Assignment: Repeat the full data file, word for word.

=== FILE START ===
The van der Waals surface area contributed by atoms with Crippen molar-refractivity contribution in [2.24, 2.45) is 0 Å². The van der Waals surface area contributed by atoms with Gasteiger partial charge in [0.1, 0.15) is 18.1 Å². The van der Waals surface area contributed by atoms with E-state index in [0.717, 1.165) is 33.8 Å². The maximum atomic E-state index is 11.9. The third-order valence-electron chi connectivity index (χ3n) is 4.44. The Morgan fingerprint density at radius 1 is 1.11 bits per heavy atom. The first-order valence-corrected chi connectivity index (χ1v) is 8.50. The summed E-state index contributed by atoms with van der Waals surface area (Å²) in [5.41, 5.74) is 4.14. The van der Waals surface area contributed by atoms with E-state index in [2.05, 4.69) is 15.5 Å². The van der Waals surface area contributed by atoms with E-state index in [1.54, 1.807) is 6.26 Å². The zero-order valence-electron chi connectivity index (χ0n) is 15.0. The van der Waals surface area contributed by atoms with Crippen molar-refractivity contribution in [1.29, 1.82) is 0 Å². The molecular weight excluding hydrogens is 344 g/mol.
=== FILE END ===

The van der Waals surface area contributed by atoms with Crippen molar-refractivity contribution in [2.24, 2.45) is 0 Å². The van der Waals surface area contributed by atoms with Gasteiger partial charge in [0.1, 0.15) is 18.1 Å². The van der Waals surface area contributed by atoms with E-state index in [0.717, 1.165) is 33.8 Å². The maximum atomic E-state index is 11.9. The third-order valence-electron chi connectivity index (χ3n) is 4.44. The Morgan fingerprint density at radius 1 is 1.11 bits per heavy atom. The first-order valence-corrected chi connectivity index (χ1v) is 8.50. The summed E-state index contributed by atoms with van der Waals surface area (Å²) in [5.41, 5.74) is 4.14. The van der Waals surface area contributed by atoms with E-state index in [2.05, 4.69) is 15.5 Å². The van der Waals surface area contributed by atoms with E-state index in [1.54, 1.807) is 6.26 Å². The zero-order valence-electron chi connectivity index (χ0n) is 15.0. The van der Waals surface area contributed by atoms with Crippen molar-refractivity contribution in [1.29, 1.82) is 0 Å². The molecular weight excluding hydrogens is 344 g/mol.